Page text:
Ethics of fertility medicine when almost anything is possible
There’s a way that any man can become a father — or a mother. And any woman can do the same.
This is one of the possibilities that fascinates Timothy Murphy, professor of philosophy in the biomedical sciences, based in the College of Medicine’s department of medical education.
It’s already been done in the lab with rats and mice: a cell is taken from a man or woman and certain interventions turn the cell into a sperm or an egg.
“What it boils down to is that any man might be the genetic father or mother, and any woman might be the genetic father or mother,” Murphy said.
The procedure would be useful if “a woman can’t produce an ovum, or egg, or a man loses his capacity to produce sperm,” he said.
And it would allow same-sex couples to have children while keeping reproduction within the family.
“It’s a game-changer in fertility medicine,” Murphy said.
While still at the experimental stage, “it’s captured everybody’s attention,” he said. “There would be a market for it immediately if this were possible.”
Murphy is quoted on the subject in The Atlantic magazine, which notes that his work “focuses on the bioethical implications of reproductive technologies for gay, lesbian and transgender people.”
Also undergoing experimental trials are uterine transplants, which might allow male-to-female transgender people to have the experience of bearing children.
In Sweden, uteruses of mothers have been implanted in their daughters, Murphy noted. A woman in Turkey became pregnant after a womb transplant in August 2011, but miscarried eight weeks later.
The third of what Murphy calls the Big Three of future reproductive techniques is artificial wombs, a way to grow babies outside a woman’s body.
“It’s sort of a feminist critique of gestation — some want to do away with it altogether,” he said. “Artificial wombs would eliminate the risks and costs of pregnancy [a woman would lose no time from her job, for example]. Women would have the same kind of independence as men.”
A time line? “I would call it futuristic.”
Murphy has written five books; the latest is Ethics, Sexual Orientation and Choices about Children. “Since the ’70s there’s been a huge debate over parents choosing the sexual orientation — gay or straight — of their children,” he said.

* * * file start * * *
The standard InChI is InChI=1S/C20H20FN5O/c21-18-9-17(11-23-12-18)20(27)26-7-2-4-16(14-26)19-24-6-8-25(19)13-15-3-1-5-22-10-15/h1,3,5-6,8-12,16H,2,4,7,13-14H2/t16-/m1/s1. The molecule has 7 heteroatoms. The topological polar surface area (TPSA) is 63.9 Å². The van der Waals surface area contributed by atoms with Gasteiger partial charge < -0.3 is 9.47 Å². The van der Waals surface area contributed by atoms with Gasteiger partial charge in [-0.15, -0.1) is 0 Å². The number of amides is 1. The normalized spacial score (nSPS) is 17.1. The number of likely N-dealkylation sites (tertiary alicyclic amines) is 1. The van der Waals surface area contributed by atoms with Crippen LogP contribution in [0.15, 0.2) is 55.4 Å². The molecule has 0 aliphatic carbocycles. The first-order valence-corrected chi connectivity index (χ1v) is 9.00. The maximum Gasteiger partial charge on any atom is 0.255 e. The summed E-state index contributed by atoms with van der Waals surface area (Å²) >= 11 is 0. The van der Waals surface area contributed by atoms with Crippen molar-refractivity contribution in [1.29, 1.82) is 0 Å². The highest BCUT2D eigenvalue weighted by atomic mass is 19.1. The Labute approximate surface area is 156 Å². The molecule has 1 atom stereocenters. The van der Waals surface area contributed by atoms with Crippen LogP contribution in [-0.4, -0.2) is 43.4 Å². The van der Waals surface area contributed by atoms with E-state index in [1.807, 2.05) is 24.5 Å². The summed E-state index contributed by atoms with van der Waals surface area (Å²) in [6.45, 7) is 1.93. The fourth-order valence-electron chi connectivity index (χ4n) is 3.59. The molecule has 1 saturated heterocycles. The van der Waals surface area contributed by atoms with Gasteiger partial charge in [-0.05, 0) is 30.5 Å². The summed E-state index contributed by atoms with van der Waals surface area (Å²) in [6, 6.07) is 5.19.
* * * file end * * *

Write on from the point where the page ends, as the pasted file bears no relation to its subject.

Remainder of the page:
The book is a history of that debate, along with ethical analysis. “You’d be surprised at how much ink people have spilled on this subject,” he said.
The assumption is that most people, given the choice, would opt against having gay kids because of the stigma attached. “The question is more of an intellectual exercise, not a medical reality,” Murphy said.
He’s at work on a book that will be called Helping Gay, Lesbian and Transgender People Have Children: Ethics in Fertility Medicine. Some doctors turn away such patients because of religious qualms, he said.
Murphy has been a member of ethics committees for the American College of Surgeons Oncology Group, American Academy of Pain Medicine and other organizations. He is on the editorial boards of the journals Bioethics and the American Journal of Bioethics.
Murphy grew up in Hornell, N.Y., in what he calls “the northernmost part of Appalachia.” He earned a bachelor’s degree at LeMoyne College in Syracuse, New York, then received a master’s and Ph.D. from Boston College. He taught philosophy at Boston University for four years before coming to UIC in 1989.
Judging from RateMyProfessors.com, Murphy’s students think highly of his teaching style. One wrote: “Dr. Murphy is very entertaining and the topics discussed in class were really interesting … Highly recommended!!!”
“This is by far the most interesting class I’ve taken at UIC,” wrote another. “Dr. Murphy is a funny guy who conducts a thought-provoking class.”
Murphy loves to travel, having seen 23 countries so far and logging 50,000 miles last year. “It’s not the airport experience,” he joked. “I like the cultural differences and similarities.”
His last trip was to Paris for the International Bioethics Retreat, sponsored by Cambridge University Press. “It was a mix of business and pleasure in generous proportions,” he said.
Murphy lives in Lincoln Square with John Harris, who works in corporate communications. “I’m domestically partnered — I’ve lived with the same man for 16 years,” he said.
“We’re now on dog No. 2.”